If you have no documents actually naming your title insurance company then I would not delay but would call a real estate lawyer right now. A simple note from a lawyer might get them to cough up whatever documentation they have, otherwise it goes into the ignore pile.

  • Nonsense:


    Lee Bentley Farkas, 57, the former chairman of Taylor, Bean & Whitaker Mortgage Corp. in Ocala, Fla., was arrested Tuesday night on a 16-count indictment charging him with bank, wire and securities fraud. It is one of the largest criminal cases to come from the mortgage meltdown.

    The arrest came after a 15-month investigation by a dozen federal agencies triggered by the mortgage company’s involvement in trying to secure $553 million for Alabama-based Colonial Bank from the government’s $700-billion Troubled Asset Relief Program.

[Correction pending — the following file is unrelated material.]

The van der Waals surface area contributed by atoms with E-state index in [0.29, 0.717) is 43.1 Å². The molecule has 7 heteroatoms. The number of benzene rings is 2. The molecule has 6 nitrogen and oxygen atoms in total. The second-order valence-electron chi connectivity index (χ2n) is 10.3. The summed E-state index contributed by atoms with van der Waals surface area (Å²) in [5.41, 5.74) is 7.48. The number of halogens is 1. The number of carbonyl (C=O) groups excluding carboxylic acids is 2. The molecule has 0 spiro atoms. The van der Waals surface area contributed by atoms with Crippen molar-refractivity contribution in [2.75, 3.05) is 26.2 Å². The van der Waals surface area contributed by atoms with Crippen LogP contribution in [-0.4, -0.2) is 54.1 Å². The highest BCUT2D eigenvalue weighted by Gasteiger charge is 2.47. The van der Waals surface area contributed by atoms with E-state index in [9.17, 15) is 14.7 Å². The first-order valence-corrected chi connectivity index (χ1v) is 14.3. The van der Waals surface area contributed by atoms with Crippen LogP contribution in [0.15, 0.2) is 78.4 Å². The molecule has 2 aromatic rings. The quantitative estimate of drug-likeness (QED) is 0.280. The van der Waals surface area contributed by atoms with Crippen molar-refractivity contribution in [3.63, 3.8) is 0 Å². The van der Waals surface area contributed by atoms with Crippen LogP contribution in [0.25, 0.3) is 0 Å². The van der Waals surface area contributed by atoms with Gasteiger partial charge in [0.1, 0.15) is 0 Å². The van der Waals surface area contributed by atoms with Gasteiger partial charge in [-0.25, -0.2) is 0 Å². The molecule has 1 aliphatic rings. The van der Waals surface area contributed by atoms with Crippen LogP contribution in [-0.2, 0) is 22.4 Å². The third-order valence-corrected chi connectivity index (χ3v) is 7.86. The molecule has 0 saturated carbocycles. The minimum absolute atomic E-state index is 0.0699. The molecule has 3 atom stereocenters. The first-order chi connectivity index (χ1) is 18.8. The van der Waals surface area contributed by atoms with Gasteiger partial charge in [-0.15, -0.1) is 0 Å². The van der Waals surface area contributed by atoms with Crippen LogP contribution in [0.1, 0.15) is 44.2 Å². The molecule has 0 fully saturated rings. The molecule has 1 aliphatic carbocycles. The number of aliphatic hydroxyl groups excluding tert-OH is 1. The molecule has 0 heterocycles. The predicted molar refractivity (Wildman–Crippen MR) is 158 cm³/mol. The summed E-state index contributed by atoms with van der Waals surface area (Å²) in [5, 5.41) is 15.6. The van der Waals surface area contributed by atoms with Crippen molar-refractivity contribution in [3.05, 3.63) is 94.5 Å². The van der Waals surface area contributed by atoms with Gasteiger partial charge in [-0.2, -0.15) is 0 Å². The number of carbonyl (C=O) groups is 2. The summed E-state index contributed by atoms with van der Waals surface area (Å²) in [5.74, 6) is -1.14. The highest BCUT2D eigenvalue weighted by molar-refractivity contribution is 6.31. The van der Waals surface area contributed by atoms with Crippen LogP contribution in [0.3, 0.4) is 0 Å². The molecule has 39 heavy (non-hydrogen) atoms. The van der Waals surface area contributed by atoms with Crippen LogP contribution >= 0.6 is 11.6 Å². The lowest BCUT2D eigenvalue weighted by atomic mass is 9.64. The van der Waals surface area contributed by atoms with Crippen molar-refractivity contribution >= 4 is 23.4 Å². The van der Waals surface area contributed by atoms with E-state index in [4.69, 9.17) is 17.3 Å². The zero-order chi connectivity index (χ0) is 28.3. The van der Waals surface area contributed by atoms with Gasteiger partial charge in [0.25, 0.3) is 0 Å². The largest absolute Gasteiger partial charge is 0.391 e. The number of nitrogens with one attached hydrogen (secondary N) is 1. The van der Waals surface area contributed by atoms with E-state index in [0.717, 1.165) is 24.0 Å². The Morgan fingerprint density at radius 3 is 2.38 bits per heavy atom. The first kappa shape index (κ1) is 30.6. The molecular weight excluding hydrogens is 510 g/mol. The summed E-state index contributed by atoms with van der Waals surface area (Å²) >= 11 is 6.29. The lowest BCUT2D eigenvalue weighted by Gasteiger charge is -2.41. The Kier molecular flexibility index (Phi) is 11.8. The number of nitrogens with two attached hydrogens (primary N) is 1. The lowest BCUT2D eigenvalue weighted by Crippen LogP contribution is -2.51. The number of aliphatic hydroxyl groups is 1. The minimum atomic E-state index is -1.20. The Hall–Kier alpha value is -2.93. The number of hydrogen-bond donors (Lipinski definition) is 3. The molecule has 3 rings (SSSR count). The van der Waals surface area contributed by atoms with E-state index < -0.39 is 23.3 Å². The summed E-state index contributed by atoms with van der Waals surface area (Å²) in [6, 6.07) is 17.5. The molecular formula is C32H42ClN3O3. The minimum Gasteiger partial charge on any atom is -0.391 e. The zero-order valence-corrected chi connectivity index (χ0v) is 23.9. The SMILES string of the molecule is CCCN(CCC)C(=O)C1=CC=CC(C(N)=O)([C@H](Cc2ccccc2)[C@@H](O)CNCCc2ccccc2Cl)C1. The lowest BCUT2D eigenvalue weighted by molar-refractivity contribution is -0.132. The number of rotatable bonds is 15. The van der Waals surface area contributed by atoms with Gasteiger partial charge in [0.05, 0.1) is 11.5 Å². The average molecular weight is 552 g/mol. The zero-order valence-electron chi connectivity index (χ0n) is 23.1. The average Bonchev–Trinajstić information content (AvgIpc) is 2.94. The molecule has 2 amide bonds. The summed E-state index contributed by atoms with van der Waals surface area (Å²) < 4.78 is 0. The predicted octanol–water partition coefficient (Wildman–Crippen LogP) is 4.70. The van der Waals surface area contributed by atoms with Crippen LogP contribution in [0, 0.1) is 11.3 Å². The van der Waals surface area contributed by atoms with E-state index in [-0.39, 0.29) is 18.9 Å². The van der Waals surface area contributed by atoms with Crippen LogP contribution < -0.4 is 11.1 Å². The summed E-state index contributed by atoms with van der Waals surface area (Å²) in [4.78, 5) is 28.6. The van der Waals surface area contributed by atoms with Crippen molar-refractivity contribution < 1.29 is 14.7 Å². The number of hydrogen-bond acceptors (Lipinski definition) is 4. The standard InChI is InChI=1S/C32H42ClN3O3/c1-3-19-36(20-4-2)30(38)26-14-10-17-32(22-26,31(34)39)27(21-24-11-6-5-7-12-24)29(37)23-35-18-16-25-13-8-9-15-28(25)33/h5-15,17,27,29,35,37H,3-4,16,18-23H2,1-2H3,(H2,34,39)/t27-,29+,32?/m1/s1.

Colonial never got the TARP money and failed in August in one of the more spectacular collapses stemming from the mortgage meltdown. Colonial, the remains of which were acquired by BB&T Corp., was one of the 50 largest banks in the country, with $25 billion in assets and $20 billion in deposits when it was seized.

    “The fraud alleged here is truly stunning in its scale and in its complexity,” said Assistant U.S. Atty. Gen. Lanny A. Breuer, flanked by members of the Obama administration’s Financial Fraud Enforcement Task Force.

    I know it is good to be all cynical and stuff and you are entitled to your own opinions, but not your own facts.